The airy new space will increase on-the-ground capacity, but it does nothing to address the bottleneck in the air. Heathrow is Europe's busiest airport but has just two runways. For a comparison, Amsterdam's Schipol is looking at putting in its seventh, despite handling just two-thirds of the traffic that Heathrow does. The upshot is that planes destined for the airport are much more likely to be stuck doing circles for half an hour over west London while they wait for their turn in the landing queue. The Government has expressed support for the construction of a third runway, but a fierce campaign by environmental protesters and local authorities means that it surely remains years in the offing, if it's ever built at all.
The issues have greatly complicated Mr Walsh's efforts to streamline the business and increase its profitability. At the investor day earlier this month, he was forced to abandon his prediction that the carrier would achieve a 10 per cent profit margin next year. T5 will help on that account. Though BA will have to absorb an estimated £36m in costs associated with the opening of the terminal this year, it will begin to realise cost benefits from 2009. Automation and greater efficiency will mean a reduction of about 700 jobs at the airport.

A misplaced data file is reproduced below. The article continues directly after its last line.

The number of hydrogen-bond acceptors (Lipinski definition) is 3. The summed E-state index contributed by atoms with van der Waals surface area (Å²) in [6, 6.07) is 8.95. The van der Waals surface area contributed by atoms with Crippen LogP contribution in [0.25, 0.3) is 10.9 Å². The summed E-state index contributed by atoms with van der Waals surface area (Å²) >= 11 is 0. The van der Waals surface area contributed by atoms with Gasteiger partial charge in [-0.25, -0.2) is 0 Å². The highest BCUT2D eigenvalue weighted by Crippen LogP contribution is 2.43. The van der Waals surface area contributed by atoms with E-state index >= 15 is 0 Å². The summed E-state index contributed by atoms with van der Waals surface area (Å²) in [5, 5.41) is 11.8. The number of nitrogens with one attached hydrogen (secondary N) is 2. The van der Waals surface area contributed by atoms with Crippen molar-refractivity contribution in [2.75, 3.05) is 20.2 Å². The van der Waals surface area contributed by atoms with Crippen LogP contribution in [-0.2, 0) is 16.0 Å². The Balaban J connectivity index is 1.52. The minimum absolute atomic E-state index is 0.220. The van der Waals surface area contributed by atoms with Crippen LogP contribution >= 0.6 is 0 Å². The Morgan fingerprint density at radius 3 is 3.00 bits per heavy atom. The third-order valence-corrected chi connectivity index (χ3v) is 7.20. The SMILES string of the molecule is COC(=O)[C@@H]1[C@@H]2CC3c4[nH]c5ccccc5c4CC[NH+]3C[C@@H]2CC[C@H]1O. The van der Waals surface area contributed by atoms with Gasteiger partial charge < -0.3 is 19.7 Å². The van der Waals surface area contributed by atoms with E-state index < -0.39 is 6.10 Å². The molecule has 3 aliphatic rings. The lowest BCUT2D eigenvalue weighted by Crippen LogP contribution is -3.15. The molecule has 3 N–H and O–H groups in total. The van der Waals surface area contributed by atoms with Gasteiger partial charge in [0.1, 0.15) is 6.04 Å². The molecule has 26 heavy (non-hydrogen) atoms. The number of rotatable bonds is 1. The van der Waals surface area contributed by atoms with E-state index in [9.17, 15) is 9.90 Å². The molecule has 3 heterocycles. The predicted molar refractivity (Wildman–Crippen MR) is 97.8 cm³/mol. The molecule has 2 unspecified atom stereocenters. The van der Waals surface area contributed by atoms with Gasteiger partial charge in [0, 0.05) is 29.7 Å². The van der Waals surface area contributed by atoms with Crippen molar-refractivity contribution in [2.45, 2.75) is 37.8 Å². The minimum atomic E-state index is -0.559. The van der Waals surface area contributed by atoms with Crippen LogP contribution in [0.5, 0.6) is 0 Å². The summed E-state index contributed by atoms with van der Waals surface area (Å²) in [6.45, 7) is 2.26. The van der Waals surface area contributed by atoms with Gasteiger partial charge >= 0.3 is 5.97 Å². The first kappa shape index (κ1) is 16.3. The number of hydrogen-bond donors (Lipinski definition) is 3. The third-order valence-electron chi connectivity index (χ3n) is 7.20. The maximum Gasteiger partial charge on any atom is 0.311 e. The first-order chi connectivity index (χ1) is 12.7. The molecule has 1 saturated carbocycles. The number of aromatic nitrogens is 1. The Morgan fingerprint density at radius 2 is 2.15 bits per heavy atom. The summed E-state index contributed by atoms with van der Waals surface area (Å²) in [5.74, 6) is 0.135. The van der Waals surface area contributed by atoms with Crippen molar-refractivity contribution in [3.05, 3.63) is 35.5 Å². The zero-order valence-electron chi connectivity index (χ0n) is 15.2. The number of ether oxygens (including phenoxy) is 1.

Yesterday's opening was the end of an odyssey which began in the late Eighties, when the new terminal was mentioned for the first time in a government planning document. BAA, the airport operator, made its first planning application 15 years ago. After the longest public inquiry in UK history – four years – approval was finally given in 2001. Construction began in 2003.
Mr Walsh will be hoping that yesterday's issues are as billed – teething problems that will soon be worked out. If not, it will make add an unwelcome dimension to the turbulence into which the airline is heading. "This is important for Willie and the group," said Mr McNeill. "But they are looking at serious challenges, the oil price is the most obvious, the economic slowdown is the other. This doesn't address either of those."Reuse content